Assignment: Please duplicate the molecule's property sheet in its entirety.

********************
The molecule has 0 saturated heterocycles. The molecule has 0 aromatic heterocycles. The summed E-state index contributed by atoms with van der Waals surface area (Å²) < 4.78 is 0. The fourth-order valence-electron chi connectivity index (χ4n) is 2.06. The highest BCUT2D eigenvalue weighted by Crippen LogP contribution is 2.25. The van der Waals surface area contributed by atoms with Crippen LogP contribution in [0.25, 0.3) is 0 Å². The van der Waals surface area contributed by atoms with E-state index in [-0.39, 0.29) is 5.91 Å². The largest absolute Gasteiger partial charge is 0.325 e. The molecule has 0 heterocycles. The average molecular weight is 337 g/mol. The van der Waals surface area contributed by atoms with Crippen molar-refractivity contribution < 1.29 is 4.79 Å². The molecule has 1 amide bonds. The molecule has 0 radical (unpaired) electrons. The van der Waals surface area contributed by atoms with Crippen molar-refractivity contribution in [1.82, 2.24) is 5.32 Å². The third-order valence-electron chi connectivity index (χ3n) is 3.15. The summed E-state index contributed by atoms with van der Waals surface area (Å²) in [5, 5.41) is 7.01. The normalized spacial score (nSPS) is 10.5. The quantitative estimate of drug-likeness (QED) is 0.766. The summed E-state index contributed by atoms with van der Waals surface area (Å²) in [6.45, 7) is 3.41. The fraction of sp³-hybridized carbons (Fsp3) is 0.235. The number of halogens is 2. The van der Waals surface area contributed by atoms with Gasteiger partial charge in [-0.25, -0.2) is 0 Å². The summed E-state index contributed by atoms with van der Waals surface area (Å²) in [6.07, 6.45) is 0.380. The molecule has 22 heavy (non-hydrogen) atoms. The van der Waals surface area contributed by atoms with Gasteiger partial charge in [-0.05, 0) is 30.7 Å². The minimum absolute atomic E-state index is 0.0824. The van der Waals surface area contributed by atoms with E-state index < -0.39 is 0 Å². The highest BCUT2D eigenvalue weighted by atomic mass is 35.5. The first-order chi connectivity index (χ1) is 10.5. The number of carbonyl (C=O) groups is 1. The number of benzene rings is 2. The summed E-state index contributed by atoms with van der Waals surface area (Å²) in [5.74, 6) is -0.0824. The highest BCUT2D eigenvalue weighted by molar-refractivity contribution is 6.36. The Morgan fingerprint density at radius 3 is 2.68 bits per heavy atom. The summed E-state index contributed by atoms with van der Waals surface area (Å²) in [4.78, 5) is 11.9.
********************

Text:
The molecule has 0 saturated heterocycles. The molecule has 0 aromatic heterocycles. The summed E-state index contributed by atoms with van der Waals surface area (Å²) < 4.78 is 0. The fourth-order valence-electron chi connectivity index (χ4n) is 2.06. The highest BCUT2D eigenvalue weighted by Crippen LogP contribution is 2.25. The van der Waals surface area contributed by atoms with Crippen LogP contribution in [0.25, 0.3) is 0 Å². The van der Waals surface area contributed by atoms with E-state index in [-0.39, 0.29) is 5.91 Å². The largest absolute Gasteiger partial charge is 0.325 e. The molecule has 0 heterocycles. The average molecular weight is 337 g/mol. The van der Waals surface area contributed by atoms with Crippen molar-refractivity contribution < 1.29 is 4.79 Å². The molecule has 1 amide bonds. The molecule has 0 radical (unpaired) electrons. The van der Waals surface area contributed by atoms with Crippen molar-refractivity contribution in [1.82, 2.24) is 5.32 Å². The third-order valence-electron chi connectivity index (χ3n) is 3.15. The summed E-state index contributed by atoms with van der Waals surface area (Å²) in [5, 5.41) is 7.01. The normalized spacial score (nSPS) is 10.5. The quantitative estimate of drug-likeness (QED) is 0.766. The summed E-state index contributed by atoms with van der Waals surface area (Å²) in [6.45, 7) is 3.41. The fraction of sp³-hybridized carbons (Fsp3) is 0.235. The number of halogens is 2. The van der Waals surface area contributed by atoms with Gasteiger partial charge in [-0.25, -0.2) is 0 Å². The summed E-state index contributed by atoms with van der Waals surface area (Å²) in [6.07, 6.45) is 0.380. The molecule has 22 heavy (non-hydrogen) atoms. The van der Waals surface area contributed by atoms with Gasteiger partial charge in [-0.05, 0) is 30.7 Å². The minimum absolute atomic E-state index is 0.0824. The van der Waals surface area contributed by atoms with E-state index < -0.39 is 0 Å². The highest BCUT2D eigenvalue weighted by atomic mass is 35.5. The first-order chi connectivity index (χ1) is 10.5. The number of carbonyl (C=O) groups is 1. The number of benzene rings is 2. The summed E-state index contributed by atoms with van der Waals surface area (Å²) in [5.74, 6) is -0.0824. The highest BCUT2D eigenvalue weighted by molar-refractivity contribution is 6.36. The Morgan fingerprint density at radius 3 is 2.68 bits per heavy atom. The summed E-state index contributed by atoms with van der Waals surface area (Å²) in [4.78, 5) is 11.9.